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The most systematic and extensive movement [to colonize Kansas], however, was made in New England. Branscomb, of Holyoke, to explore the territory and select a site for a colony ... Robinson [had journey to Kansas, during which] his party climbed the hill along this spur, and looked off over what was afterwards the site of Lawrence.
"The New England Emigrant Aid Company," which had been chartered by the legislature of Massachusetts in April, was then called "The Massachusetts Emigrant Aid Society." But afterwards a new charter was obtained for "The New England Emigrant Aid Company." The men engaged in it, Eli Thayer, Amos A. They marked the beauty of the spot and the magnificence of the view.
The Plymouth Congregational Church was started in September 1854 by Reverend S. The establishment of these papers angered a number of pro-slavery people who lived in the region (as well as those living in Western Missouri).
The pro- and anti-slavery groups managed to co-exist with one another for only a few short months before things finally boiled over on November 21, 1855.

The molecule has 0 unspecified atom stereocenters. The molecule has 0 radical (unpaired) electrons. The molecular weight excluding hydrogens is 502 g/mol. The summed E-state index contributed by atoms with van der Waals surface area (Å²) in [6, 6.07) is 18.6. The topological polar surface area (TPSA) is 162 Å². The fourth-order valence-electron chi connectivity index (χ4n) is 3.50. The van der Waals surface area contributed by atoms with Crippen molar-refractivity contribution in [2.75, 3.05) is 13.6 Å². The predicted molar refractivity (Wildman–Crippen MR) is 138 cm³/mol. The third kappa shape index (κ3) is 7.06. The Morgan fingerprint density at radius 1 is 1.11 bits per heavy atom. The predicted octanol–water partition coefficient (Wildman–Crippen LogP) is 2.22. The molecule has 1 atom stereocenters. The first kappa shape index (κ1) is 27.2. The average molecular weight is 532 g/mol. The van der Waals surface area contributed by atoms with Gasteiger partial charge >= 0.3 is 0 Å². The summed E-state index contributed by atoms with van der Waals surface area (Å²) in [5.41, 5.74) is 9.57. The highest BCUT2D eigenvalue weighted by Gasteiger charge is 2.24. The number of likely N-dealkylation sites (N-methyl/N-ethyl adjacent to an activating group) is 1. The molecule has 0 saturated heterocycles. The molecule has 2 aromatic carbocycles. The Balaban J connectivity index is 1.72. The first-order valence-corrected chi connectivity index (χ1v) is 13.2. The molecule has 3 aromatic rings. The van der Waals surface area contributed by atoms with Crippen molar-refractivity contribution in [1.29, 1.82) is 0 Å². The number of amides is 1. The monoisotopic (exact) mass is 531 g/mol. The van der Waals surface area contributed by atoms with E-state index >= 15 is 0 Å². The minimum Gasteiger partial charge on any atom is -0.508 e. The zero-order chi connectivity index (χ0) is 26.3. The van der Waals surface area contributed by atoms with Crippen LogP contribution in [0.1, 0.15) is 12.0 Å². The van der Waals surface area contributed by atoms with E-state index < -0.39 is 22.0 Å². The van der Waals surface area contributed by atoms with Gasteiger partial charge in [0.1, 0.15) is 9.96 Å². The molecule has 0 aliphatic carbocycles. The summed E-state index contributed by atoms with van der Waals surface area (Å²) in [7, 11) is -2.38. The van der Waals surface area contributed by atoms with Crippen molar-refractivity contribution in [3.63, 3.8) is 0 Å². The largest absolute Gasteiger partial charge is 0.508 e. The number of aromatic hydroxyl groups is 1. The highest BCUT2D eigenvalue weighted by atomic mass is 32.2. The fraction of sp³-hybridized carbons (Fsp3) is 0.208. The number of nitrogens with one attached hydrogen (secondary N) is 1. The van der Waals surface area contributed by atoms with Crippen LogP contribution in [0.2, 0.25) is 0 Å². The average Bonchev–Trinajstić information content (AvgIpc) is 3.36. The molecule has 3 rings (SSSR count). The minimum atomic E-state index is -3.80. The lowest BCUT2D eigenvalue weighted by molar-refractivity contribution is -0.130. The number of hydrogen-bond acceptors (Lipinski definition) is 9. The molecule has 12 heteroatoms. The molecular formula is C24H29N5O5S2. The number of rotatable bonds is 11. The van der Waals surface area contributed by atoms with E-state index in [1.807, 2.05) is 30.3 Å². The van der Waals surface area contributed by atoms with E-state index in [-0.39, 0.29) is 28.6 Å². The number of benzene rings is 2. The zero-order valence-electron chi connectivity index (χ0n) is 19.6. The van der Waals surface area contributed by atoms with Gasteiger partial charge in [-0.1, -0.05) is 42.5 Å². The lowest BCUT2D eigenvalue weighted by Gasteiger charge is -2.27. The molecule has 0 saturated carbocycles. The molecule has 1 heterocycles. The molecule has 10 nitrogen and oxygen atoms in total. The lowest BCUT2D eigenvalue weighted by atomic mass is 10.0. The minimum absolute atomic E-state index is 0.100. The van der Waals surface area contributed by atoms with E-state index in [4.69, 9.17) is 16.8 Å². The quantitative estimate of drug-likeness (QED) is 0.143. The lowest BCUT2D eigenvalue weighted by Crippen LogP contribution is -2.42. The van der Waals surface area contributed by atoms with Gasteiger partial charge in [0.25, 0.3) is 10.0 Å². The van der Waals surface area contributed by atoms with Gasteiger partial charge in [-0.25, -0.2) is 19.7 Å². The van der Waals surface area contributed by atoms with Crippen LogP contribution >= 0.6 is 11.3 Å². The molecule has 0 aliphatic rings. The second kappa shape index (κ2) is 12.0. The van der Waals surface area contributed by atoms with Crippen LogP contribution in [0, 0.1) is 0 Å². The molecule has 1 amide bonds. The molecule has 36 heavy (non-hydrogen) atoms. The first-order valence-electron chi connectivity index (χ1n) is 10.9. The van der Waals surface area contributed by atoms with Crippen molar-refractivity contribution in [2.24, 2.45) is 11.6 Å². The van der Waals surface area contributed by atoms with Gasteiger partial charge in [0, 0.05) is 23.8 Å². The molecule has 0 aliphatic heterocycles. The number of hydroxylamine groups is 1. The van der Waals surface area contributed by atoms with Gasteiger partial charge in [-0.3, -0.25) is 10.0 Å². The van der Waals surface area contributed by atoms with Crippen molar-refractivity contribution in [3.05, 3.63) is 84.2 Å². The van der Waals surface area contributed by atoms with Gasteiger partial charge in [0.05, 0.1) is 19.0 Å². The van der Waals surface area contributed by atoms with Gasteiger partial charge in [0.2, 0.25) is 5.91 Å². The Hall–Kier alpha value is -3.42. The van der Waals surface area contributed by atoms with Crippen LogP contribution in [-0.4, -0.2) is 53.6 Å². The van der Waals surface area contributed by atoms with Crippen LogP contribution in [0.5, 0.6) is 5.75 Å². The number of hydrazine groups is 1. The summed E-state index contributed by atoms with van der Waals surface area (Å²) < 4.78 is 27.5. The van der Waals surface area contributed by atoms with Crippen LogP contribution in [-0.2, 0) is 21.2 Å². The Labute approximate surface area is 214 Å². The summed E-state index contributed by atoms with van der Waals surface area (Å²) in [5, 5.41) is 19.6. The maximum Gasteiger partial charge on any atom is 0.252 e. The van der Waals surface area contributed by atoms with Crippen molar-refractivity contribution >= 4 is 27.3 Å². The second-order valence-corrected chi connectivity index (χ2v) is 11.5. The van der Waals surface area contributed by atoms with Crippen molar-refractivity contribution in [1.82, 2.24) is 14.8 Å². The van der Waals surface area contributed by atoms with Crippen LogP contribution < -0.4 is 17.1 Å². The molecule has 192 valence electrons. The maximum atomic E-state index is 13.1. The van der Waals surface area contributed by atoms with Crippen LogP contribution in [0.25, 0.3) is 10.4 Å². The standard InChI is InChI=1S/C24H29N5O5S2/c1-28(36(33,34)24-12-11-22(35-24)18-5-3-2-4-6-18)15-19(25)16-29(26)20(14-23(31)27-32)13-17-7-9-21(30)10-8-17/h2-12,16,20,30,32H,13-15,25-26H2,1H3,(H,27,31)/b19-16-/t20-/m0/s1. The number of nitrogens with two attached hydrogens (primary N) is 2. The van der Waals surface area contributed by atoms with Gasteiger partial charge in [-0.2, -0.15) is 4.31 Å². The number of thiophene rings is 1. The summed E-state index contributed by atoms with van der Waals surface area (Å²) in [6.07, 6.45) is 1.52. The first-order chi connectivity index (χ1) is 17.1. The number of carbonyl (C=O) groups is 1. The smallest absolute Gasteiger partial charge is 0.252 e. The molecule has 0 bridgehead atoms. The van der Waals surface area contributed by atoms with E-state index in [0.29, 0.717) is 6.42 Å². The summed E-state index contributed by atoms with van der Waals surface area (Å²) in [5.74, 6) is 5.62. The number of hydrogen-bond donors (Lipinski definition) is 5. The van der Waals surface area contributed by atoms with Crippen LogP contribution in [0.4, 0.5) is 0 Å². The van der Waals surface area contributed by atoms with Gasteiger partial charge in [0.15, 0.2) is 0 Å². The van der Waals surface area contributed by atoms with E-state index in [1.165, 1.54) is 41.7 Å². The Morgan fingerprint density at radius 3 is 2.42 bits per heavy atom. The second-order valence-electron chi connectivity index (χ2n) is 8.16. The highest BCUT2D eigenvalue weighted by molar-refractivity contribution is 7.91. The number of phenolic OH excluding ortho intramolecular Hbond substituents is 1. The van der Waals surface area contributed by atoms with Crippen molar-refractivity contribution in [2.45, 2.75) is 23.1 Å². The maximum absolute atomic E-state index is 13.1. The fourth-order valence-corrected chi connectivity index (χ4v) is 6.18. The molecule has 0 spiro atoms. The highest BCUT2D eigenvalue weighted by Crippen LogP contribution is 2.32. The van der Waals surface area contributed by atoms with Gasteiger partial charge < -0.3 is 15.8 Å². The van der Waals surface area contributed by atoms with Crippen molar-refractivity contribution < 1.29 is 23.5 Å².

After the law's passing, outrage united anti-slavery forces into a movement (which soon was institutionalized as the Republican Party) committed to stopping the expansion of slavery.
Within no time, pro- and anti-slavery elements were moving into Kansas with the intention of either approving or banning the practice of slavery, respectively.
Eventually, it was agreed to call the town "Lawrence City" in honor or Amos Adams Lawrence, an abolitionist who, according to Cordley, was "one of the first men of means" to fund the Emigrant Aid Company.
Within a matter of days, the governor of the Kansas Territory, Wilson Shannon, called for the Kansas militia to settle the issue, but this resulted in a small army of 1,500 Missourians entering Kansas.
When he was asked, therefore, to go and explore the country with a view to locating colonies, it was not altogether an unknown land to him.
While Branscomb and Robinson were exploring, the New England Emigrant Aid Company was busy assembling a "pioneer party" of twenty-nine men to found their city.
After a few months of work, the settlement was beginning to take shape, and by October of 1854, the settlers began debating as to what their community should be named.
When the settlers first arrived, most had referred to it simply as "Wakarusa", but other names like "Yankee Town", "New Boston", and "Plymouth" were also considered.
The two argued that the actual residents of territories should be able to decide by voting whether or not slavery would be allowed in a newly created territory.